Lean Cheating

I used to cheat on school exams.

In fact, a friend and I had a system: He would learn question one and two, I would learn question three and four.

During the exam, he would answer his questions I’d answer mine. Then we would leave the papers on the table so we could both see the other’s answers. We both scraped a pass, the system worked.

Having a chat about this recently, I realised we were using lean principles. We limited our work, had a pull system, and collaborated. Most importantly, though, we trusted each other. If either of us did not put some work in, we would both fail.

This made me think, without trust – everything else goes out the window.

You can set up boards and talk about breaking down work and setting up work in progress limits but, without the full trust from management and the customers, it won’t matter much.

The team needs to trust each other. Maybe people are only used to working in silos, dev teams, test teams etc. They may not fully trust the other teams, they may only have interacted with these teams through emails or a bug tracking tool.

The management also needs to trust that the team can manage its own work. The customer may only be used to a massive document and a two year wait, so trust will need to be built to change that.

Personally, what helped me build trust with others was pairing. Once someone has a clearer understanding of another’s role, it helps break down walls. Testers stop seeing developers as “that faceless person who gets assigned a bug”. Developers stop hating these “faceless testers who keep finding problems with their work”. Analysts stop worrying about whether the software will work, as they have seen it and can happily show the customer.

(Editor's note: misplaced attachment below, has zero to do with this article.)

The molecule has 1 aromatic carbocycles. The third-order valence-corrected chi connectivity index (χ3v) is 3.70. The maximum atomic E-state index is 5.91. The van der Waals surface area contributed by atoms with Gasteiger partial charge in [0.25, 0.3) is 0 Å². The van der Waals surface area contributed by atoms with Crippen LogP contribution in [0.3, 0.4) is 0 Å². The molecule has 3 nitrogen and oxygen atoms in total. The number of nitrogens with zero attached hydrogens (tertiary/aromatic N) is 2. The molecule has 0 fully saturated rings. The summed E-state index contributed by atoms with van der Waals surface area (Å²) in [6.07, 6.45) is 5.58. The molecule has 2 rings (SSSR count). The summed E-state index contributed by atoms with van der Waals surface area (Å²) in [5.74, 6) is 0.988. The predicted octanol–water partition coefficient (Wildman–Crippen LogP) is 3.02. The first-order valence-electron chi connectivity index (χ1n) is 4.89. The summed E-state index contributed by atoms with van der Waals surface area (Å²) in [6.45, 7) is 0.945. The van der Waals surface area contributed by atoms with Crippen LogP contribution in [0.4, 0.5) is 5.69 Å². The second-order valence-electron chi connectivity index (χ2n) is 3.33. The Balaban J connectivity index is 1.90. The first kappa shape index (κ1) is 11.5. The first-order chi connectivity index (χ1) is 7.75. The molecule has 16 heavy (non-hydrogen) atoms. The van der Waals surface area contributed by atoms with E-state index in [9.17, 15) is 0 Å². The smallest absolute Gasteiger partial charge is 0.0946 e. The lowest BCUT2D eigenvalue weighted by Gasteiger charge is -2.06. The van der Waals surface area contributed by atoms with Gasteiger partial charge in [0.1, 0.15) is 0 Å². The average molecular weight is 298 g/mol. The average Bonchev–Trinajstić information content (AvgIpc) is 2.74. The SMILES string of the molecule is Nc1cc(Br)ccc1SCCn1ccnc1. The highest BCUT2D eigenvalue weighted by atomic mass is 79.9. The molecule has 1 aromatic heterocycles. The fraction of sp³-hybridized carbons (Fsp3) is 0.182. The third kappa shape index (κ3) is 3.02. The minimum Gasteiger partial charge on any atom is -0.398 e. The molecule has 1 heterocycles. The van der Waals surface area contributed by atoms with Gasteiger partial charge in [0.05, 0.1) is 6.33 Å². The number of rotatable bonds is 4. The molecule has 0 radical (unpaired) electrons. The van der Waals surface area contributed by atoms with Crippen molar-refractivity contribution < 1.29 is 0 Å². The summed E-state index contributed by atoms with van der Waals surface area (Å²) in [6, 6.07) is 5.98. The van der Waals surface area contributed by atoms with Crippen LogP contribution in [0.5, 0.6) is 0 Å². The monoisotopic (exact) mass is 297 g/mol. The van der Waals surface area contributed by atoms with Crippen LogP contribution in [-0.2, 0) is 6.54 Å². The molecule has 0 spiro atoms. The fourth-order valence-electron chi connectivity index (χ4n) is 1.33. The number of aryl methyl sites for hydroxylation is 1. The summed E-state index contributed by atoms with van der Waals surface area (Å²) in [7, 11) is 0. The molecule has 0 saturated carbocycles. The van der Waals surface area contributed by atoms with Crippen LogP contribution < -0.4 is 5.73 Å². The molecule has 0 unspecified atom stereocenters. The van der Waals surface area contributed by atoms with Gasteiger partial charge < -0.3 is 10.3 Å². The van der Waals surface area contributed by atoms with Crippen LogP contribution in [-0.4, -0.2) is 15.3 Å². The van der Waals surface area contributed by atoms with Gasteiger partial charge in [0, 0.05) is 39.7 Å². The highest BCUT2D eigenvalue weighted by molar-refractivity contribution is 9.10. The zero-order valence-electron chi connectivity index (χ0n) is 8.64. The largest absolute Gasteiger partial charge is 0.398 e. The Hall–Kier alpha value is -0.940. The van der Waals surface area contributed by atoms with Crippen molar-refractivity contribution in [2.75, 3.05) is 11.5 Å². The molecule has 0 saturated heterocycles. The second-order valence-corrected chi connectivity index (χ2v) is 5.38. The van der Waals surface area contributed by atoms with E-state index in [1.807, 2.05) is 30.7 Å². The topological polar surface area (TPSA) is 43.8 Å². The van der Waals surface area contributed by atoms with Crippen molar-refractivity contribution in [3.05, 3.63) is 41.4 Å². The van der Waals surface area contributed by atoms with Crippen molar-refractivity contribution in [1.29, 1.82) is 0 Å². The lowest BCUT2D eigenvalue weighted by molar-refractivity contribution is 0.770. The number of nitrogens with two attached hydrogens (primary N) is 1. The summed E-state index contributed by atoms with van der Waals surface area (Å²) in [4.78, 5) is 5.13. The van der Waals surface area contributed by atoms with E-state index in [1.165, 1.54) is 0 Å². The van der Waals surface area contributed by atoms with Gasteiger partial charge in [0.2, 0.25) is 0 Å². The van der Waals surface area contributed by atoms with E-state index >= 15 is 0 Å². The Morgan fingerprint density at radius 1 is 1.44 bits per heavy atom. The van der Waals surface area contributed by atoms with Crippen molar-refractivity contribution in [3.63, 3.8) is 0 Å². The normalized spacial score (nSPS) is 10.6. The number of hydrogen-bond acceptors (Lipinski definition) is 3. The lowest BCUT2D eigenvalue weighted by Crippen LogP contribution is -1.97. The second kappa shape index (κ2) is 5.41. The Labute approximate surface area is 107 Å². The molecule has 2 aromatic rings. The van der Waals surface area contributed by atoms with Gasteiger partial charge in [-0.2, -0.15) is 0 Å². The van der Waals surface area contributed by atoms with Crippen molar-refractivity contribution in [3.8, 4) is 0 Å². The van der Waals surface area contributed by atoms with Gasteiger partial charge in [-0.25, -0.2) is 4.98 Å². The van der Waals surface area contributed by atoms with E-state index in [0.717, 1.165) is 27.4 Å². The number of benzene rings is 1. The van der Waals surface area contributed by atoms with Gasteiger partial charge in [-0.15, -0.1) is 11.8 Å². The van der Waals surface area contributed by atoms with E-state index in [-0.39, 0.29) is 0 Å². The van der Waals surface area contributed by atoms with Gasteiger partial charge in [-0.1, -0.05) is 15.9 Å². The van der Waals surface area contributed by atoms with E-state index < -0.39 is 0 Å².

Everyone gets to sit together and see what each other does. When a team gets good at it, you won’t even need a bug tracking tool anymore.

So much like the band Madness “All I learnt at school was how to bend, not break, the rules”. I also learned the importance of trust, which you can build anything on – including great software!



8 thoughts on “Lean Cheating

  1. Today is the 10th anniversary of WikiLeaks and this post makes me think about how much transparency and trust are fundamental for a peaceful society. Governments don’t trust each other, what of they were completely transparent? Would that improve trust? Thanks for a great post Darryn!

    Liked by 1 person

  2. I agree on the importance of trust and that pairing is a great way of achieving that. Your opening example of cheating in an exam leaves me wary though. It may show trust between you and your pair (or, well divided individual tasks) but it also shows cheating the overall goal value (your learning) off your other stakeholders. Also, I don’t see it particularly good example of pairing. It’s work done individually and integrated, a good example of pairing would show that you both had unique points and cheating not only allowed you to barely pass, but gave you two together insights that you couldn’t otherwise have. Because, pairing is not getting them most (or least) out of you effort wise, it’s about making a better deliverable at once.


    • Hi Mareet,

      while I agree on the fact that cheating is not a good thing and it doesn’t match to what pairing is, I read the cheating metaphor in a different way. I see the cheating being not against the learning or each other or against the customer, but against the rules of software development. Pairing was a novel practice in the 90’s when the XP guys introduced it and in that sense could have been seen as cheating the rules.

      Cheating as transgressing the rules we impose on ourselves every day, cheating in this context is to me experimenting with something novel.

      What do you think?


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